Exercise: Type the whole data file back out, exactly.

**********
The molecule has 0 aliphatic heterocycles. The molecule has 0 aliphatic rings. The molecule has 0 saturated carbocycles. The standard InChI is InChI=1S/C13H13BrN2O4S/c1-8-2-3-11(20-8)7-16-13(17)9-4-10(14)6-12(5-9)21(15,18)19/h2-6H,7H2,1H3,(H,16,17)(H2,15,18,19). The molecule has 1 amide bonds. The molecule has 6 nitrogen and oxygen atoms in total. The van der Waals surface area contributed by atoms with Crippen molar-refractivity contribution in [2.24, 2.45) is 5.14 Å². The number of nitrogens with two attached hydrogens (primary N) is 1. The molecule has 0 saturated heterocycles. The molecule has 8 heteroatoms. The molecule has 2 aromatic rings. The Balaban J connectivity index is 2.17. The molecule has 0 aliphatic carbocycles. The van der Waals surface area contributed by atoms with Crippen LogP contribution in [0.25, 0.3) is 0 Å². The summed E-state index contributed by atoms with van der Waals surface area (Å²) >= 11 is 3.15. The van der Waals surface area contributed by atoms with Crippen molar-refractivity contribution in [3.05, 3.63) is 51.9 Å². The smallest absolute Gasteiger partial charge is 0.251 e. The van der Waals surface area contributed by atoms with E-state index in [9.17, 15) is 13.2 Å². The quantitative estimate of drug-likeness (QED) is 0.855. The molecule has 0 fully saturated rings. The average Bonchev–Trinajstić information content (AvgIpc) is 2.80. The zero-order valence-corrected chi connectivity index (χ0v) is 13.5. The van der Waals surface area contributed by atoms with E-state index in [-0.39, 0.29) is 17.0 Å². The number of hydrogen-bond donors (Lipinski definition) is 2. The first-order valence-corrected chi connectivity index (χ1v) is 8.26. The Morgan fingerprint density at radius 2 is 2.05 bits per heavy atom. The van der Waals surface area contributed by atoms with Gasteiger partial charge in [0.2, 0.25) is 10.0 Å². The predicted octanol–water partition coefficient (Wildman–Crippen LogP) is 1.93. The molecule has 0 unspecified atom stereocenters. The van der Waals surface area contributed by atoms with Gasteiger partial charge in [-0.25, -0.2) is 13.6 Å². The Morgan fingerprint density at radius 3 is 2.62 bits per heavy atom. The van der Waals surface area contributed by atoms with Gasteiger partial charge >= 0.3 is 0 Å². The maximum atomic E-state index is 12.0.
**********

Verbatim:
The molecule has 0 aliphatic heterocycles. The molecule has 0 aliphatic rings. The molecule has 0 saturated carbocycles. The standard InChI is InChI=1S/C13H13BrN2O4S/c1-8-2-3-11(20-8)7-16-13(17)9-4-10(14)6-12(5-9)21(15,18)19/h2-6H,7H2,1H3,(H,16,17)(H2,15,18,19). The molecule has 1 amide bonds. The molecule has 6 nitrogen and oxygen atoms in total. The van der Waals surface area contributed by atoms with Crippen molar-refractivity contribution in [2.24, 2.45) is 5.14 Å². The number of nitrogens with two attached hydrogens (primary N) is 1. The molecule has 0 saturated heterocycles. The molecule has 8 heteroatoms. The molecule has 2 aromatic rings. The Balaban J connectivity index is 2.17. The molecule has 0 aliphatic carbocycles. The van der Waals surface area contributed by atoms with Crippen LogP contribution in [0.25, 0.3) is 0 Å². The summed E-state index contributed by atoms with van der Waals surface area (Å²) >= 11 is 3.15. The van der Waals surface area contributed by atoms with Crippen molar-refractivity contribution in [3.05, 3.63) is 51.9 Å². The smallest absolute Gasteiger partial charge is 0.251 e. The van der Waals surface area contributed by atoms with E-state index in [9.17, 15) is 13.2 Å². The quantitative estimate of drug-likeness (QED) is 0.855. The molecule has 0 fully saturated rings. The average Bonchev–Trinajstić information content (AvgIpc) is 2.80. The zero-order valence-corrected chi connectivity index (χ0v) is 13.5. The van der Waals surface area contributed by atoms with E-state index in [-0.39, 0.29) is 17.0 Å². The number of hydrogen-bond donors (Lipinski definition) is 2. The first-order valence-corrected chi connectivity index (χ1v) is 8.26. The Morgan fingerprint density at radius 2 is 2.05 bits per heavy atom. The van der Waals surface area contributed by atoms with Gasteiger partial charge in [0.2, 0.25) is 10.0 Å². The predicted octanol–water partition coefficient (Wildman–Crippen LogP) is 1.93. The molecule has 0 unspecified atom stereocenters. The van der Waals surface area contributed by atoms with Gasteiger partial charge in [-0.25, -0.2) is 13.6 Å². The Morgan fingerprint density at radius 3 is 2.62 bits per heavy atom. The van der Waals surface area contributed by atoms with Gasteiger partial charge >= 0.3 is 0 Å². The maximum atomic E-state index is 12.0.